Real-life example: if my mom would like to purchase bitcoin she always has to ask me to do that. And she is quite capable of using traditional plastic cards or other financial services like money transfer through a mobile app on her phone.
So, there’s still room for improvement in creating those universal solutions, both for consumers and business. One that will work internationally and will allow seamless transactions from crypto to fiat and back. One that boasts a super intuitive interface and straightforward features. That’s why I am quite curious to follow Abra, Blockchain, Purse, Bread, Ethos, EOS Lynx, STK, Metal, PundiX, Request Network, Monetha and all the numerous projects in the field.
Securitization and Legal Clarity
Authorities of various countries are cooking up all sorts of crypto regulatory frameworks. The choice of crypto-friendly countries is growing (Malta? Gibraltar? Finland?) That alone makes the existence and the future perspectives for cryptocurrencies much more compelling.
Even without proper regulations, as much as $22 billion was raised in Initial Coin Offerings in 2018 according to Bloomberg’s numbers.
There are a lot of question marks about those projects. However, the development of the legal side of the story will most likely make a positive impact on the industry. Not to mention the whole new infrastructural solutions that have to be evolved to make it work: properly regulated crypto exchanges, platforms for legal Security Token Offerings, the whole bunch of wallets for securitized assets, etc.
That all adds up to bringing digital currencies from the world of tooth fairies and leprechauns to reality.
Making Blockchain Great Again
In spite of all the awesomeness of distributed ledger technologies, there is always someone to complain. The transactions on Bitcoin blockchain are getting too expensive, or Ethereum got all clogged again because of a popular token sale, Cryptokitties, decentralized exchanges vulnerabilities, and so on.
So all the tools and projects that are supposed to improve what we have so far and to solve all related problems – is something I am personally very interested in.
And, just to clarify, when I mention “problems”, I am talking about things like scalability,interoperability, transaction costs, blockchain developers education, etc. Some of the exciting projects working on these problems are EOS, Aion, Wanchain, Ethereum, POA network, Zilliqa, and others).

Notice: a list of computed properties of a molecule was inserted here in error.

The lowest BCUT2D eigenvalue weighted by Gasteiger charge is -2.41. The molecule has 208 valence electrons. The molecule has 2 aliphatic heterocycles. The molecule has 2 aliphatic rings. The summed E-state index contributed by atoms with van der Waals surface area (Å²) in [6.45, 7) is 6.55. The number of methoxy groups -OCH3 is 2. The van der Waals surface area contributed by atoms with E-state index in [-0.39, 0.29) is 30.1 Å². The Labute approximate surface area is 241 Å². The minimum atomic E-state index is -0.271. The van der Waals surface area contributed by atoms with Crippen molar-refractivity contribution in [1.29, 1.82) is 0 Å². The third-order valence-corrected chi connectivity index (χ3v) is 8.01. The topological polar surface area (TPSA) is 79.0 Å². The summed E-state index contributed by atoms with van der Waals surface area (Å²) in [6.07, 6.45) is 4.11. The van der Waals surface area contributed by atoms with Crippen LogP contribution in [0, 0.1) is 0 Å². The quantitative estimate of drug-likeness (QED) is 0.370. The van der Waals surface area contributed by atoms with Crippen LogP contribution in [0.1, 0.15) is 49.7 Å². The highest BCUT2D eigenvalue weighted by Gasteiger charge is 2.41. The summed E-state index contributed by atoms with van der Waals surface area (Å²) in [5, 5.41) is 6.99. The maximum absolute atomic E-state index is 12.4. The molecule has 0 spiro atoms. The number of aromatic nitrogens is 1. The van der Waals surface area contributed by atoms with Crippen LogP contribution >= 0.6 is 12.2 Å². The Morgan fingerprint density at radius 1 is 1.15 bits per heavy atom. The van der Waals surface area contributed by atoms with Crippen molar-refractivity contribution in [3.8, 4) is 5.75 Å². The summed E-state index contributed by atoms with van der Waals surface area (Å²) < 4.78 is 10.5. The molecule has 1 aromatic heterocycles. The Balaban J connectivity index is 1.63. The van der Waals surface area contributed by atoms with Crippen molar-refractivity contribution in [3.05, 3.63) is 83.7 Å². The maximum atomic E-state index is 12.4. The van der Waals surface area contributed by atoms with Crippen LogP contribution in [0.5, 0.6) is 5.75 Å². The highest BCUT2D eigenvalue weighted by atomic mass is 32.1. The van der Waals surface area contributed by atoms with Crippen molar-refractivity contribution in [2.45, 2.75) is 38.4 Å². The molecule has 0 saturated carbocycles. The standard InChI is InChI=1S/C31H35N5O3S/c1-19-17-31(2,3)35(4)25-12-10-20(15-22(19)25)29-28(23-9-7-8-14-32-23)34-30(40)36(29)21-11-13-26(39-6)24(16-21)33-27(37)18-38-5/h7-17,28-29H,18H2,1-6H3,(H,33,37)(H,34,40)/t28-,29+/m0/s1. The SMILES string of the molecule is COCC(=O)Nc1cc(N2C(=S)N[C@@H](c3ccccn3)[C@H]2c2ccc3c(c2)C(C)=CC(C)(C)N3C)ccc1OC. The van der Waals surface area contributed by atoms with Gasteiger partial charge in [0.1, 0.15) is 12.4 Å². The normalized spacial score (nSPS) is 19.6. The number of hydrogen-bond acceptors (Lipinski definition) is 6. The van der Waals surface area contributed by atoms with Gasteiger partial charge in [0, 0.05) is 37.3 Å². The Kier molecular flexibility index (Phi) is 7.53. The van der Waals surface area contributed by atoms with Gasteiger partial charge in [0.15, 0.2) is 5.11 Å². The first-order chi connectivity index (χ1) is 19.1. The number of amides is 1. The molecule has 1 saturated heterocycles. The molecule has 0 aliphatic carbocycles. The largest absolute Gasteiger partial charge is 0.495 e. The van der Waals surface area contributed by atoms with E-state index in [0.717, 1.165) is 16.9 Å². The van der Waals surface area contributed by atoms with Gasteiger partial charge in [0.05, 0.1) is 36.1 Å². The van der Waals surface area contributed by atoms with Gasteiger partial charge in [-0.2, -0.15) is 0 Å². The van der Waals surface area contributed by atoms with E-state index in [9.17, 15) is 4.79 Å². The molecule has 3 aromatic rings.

Tokenization of Assets
As we know, one of the first applications of blockchain technology was digital money. And the fact that it created so much convenience, transparency, and speed of actual ownership made “tokenization” a viable technology for other assets.
We could see gold -backed tokens (like OneGram, Goldmint, etc.), natural resources backed tokens (e.g. Petro, Venezuela’s controversial cryptocurrency backed by oil), and so much more than that.
With the further development of crypto-related regulations and taxes, more projects tokenizing real estate, pieces of art, rare cars, shares in Silicon Valley startups etc., will pop up.
And the fun has already begun. In October, Forbes announced the first tokenized real estate project in New York, ran by Propellr, the platform for digital assets management and Fluidity, the trading and tokenizing solution.
It’s already possible to purchase a share of ownership of off-campus housing for students at the University of South Carolina. The cost per share is $21,000. Currently, those are being sold by Harbor, the blockchain startup which raised $28 million of venture capital in a fully compliant security token offering earlier this year.
And if you are looking for more affordable ownership options, there’s something interesting offered by Brickblock. The project in development is a 50-unit residential property in the UK. The team is raising £3.35 million by selling tokenized shares valued at £34 per pop.
There are also some moves in the art world. 31.5% ownership of Andy Warhol’s “14 Small Electric Chairs” was recently sold at an auction run by blockchain startup Maecenas this summer. The total value of the sold tokens was $1.7 million with the total estimated worth of the artwork of $5.6 million.
Tokenization of Real Estate on Mars?
I trust that weirder things will find their way to fully compliant blockchain existence. And we might be able to purchase frozen brain cells and other vital organs, square meters and milliseconds in cryogenic cameras, a fraction of space trip tickets (or maybe partial ownership of a cozy industrial loft on Mars), and the list goes on. I can’t wait!
And what are you excited the most?Go ahead and share it in the comment section below.
It’s been a brutal year for crypto, but which are the worst cryptocurrencies? After the boom of 2017, the whole crypto market is in the red. Some projects are on the verge of bankruptcy while others are taking drastic measures such as cutting staff and re-organizing.